A Russian hacker group has obtained an estimated 1.2 billion unique Internet credentials collected from various websites around world, security and risk management firm Hold Security, LLC reported on Tuesday.
According to the security firm, the user names and passwords were stolen from roughly 420,000 websites of all different sizes. The hackers also gained access to more than 500 million email addresses.
Overall, they say the cyber gang amassed over 4.5 billion records, of which the 1.2 billlion mentioned were unique credentials.
How they did it
According to the company, the hackers originally acquired databases of stolen credentials from other cybercriminals on the black market, which were used to attack e-mail providers, social media, and other websites to distribute spam to victims and install malicious redirections on legitimate systems.
Later, however, the security firm said the hackers, dubbed the “CyberVor” gang by Hold Security, changed their approach to leverage botnets in order to conduct their attacks.
“These botnets used victims’ systems to identify SQL vulnerabilities on the sites they visited, the blog post explained. “The botnet conducted possibly the largest security audit ever. Over 400,000 sites were identified to be potentially vulnerable to SQL injection flaws alone”
The attackers used the vulnerabilities to steal data from these sites’ databases, eventually ending up with the largest cache of stolen personal information ever found, they said.
Alex Holden, founder and chief information security officer of Hold Security, told SecurityWeek that his firm is not going to be publishing the full report in order to protect the privacy of the victims.
News of the discoverey was first reported by Nicole Perlroth and David Gelles of the New York Times.
“Hackers did not just target U.S. companies, they targeted any website they could get, ranging from Fortune 500 companies to very small websites,” Holden told the Times.
Most of the sites that the hackers pillaged are still vulnerable, Holden said. The Times said the group is based in a small city in south central Russia and includes fewer than a dozen men in their 20s “who know one another personally — not just virtually.”
“This issue reminds me of an iceberg, where 90 percent of it is actually underwater,” John Prisco, CEO of Triumfant, told SecurityWeek in an emailed statement. “That’s what is going on here with the news of 1.2 billion credentials exposed. So many cyber breaches today are not actually reported, often times because companies are losing information and they are not even aware of it.”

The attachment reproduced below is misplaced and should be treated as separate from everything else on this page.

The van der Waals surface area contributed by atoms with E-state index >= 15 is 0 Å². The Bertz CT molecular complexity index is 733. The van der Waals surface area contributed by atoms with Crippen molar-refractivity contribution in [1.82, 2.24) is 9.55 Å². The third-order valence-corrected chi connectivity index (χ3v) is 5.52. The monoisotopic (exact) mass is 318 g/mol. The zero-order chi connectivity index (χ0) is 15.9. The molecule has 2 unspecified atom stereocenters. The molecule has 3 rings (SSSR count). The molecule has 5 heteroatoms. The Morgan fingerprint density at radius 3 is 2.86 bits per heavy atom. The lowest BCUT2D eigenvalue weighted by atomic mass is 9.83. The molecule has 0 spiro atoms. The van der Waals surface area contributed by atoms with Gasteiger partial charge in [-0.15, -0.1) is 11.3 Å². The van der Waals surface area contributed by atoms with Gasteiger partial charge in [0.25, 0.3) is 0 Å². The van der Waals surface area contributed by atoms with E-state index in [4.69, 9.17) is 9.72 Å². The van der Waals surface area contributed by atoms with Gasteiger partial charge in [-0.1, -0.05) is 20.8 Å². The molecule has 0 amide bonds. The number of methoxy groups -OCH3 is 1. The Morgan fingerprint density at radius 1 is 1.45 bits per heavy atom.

“Today, we have learned of a huge issue where it seems like billion passwords were stolen overnight, but in reality the iceberg has been mostly submerged for years – crime rings have been stealing information for years, they’ve just been doing it undetected because there hasn’t been a concerted effort on the part of companies entrusted with this information to protect it,” Prisco continued.
An Urgent Call for Two-factor Authentication
Eric Cowperthwaite, vice president, advanced security & strategy at Core Security, explained that this is another example of the pressing need for users and companies to leverage two-factor authentication.
“Companies need to transition to two-factor authentication,” Cowperthwaite said. “Companies such as Facebook and Twitter have finally started offering two-factor authentication, but the bottom line is that most users aren’t taking advantage of it.”
“Banks, as a standard practice, should absolutely be using two-factor authentication,” Cowperthwaite added. “They have a certain amount of loss from fraud built into their operating model – they just accept that it will happen. This acceptance is a shame since there are many simple ways to reduce those costs significantly.”
Holden told the Times that his team has started to alert victimized companies of breaches, but had been unable to reach every website. He also said that Hold Security was working to develop an online tool that enables users to test and see if their personal information is in the database.
“Russian cyber gangs are known for breaking in to steal whatever they can as quickly as possible,” said Joshua Roback, Security Architect, SilverSky. “We should expect to see these accounts for sale on underground forums before the week is through.”
“Understanding why passwords are so valuable to hackers can both explain and prepare enterprises to deal with potential security vulnerabilities,” SecurityWeek columnist Gil Zimmermann noted in a December 2013 column. “There are potentially hundreds of uses for stolen passwords once they are obtained.”
While not close to the scope of this recently disclosed discover, Germany’s Federal Office for Online Security (BSI) warned Internet users in January that cybercriminals had obtained a list of 16 million email addresses and passwords.
Related: Hackers Just Made Off with Two Million Passwords, Now What?